A video about the Robot Vacuum Cleaner: https://youtu.be/wNZFIaR6GGA
Story about MARK I: A while ago we made a Robot Vacuum Cleaner for a school project. I made the design and my classmate did the programming. I made a post about it on Reddit and on a different forum. People really seemed to like our project (others even wrote articles about it), but we didn’t share the files, because the design had some obvious flaws. One of these flaws was that it was just way too big, so we had to use a 3D pen to weld all the pieces together, which wasn’t that great.
MARK II: From the things I’d learned I started designing MARK II. A great source of Inspiration was CesNieto’s robot vacuum which he’d posted on instructables. I also took a look at Jansens’ “Reliable chest lock” when I designed the locking meninism for the top. I used a lot of parts from MARK I, but also some new ones, like the motors. These new motors really helped to make the design smaller. The Final Design is only 196mm x 196mm, which is a lot smaller if you consider that MARK I was 304mm x 306mm. However, not only the size changed. MARK II now also uses Hepa Filters, blows air out the top (so it doesn’t blow away dust that’s behind it) and has an easier to remove top. The smaller size and better motors also allow MARK II to make turns way easier, so it can move around more easily. MARK II still uses the same APP and program as MARK I, but it now all runs on a smaller Arduino Nano.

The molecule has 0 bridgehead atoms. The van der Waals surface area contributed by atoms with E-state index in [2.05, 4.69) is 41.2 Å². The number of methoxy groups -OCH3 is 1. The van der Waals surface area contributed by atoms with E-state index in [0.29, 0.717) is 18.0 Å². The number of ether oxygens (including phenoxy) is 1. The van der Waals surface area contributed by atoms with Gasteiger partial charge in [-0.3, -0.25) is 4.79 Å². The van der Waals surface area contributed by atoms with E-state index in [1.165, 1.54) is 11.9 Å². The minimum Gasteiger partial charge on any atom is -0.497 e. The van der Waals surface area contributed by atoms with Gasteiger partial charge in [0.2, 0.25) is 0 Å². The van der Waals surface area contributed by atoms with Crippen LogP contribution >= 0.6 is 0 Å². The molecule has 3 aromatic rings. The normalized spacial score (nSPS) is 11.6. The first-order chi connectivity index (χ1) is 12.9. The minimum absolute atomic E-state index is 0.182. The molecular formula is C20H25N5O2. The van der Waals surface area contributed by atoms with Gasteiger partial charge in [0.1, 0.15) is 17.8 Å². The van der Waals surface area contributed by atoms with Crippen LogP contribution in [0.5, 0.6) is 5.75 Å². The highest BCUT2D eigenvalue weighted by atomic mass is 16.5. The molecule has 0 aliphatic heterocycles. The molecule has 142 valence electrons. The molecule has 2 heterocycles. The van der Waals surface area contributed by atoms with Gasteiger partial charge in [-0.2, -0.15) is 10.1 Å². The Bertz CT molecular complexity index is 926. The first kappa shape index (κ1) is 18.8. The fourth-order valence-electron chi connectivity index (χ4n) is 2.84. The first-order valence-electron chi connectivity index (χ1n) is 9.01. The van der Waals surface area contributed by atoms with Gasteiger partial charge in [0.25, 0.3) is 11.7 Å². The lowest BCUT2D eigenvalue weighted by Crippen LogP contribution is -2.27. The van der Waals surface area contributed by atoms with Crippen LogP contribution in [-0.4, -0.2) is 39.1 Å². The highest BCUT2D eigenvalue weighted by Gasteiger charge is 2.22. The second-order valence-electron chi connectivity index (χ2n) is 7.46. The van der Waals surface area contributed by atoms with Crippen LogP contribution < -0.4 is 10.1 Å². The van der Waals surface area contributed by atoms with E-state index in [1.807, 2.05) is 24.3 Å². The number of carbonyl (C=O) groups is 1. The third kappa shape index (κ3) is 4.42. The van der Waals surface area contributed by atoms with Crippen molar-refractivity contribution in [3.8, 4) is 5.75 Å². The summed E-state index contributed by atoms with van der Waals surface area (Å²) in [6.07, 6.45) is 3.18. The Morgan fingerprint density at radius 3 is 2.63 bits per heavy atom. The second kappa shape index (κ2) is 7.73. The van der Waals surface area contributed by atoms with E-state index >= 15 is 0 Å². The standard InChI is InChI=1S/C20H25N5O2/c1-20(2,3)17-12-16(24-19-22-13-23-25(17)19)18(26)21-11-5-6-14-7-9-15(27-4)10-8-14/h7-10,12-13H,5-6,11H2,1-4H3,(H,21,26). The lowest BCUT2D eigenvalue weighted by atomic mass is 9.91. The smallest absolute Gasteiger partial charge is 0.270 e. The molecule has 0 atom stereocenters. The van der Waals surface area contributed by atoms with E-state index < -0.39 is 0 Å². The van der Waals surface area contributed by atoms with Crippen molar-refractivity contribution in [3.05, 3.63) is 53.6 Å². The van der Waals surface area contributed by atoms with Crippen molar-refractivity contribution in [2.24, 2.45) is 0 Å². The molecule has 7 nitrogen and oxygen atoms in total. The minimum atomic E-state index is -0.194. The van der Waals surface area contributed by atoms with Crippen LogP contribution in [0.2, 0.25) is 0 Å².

Features inside that app:
- *A debug terminal, where you can test the hardware.
- *You can set different timings, so the robot vacuum can start and stop on a specific time.
- *You can configure different settings, like how long the robot needs to be stuck before it responds. You can also trim the motors.
- *You can “Start” and stop when you want.
Debug terminal commands:
dmf Move forward
dmb Move backwards
dmr Move right
dml Move left
dms Stop moving
df1 Turn fan on
df0 Turn fan off
dcs1 Check sensor 1
dcs2 Check sensor 2
dcs3 Check sensor 3
This is the .step design file you can use to edit the design.
Here you can find the App and the code for the Arduino Nano.
These are all the parts your need.
Here you can find all the connections I used on the Arduino Nano.
Bonus: I managed to sideload the app on my watch and it’s actually quite usable on there.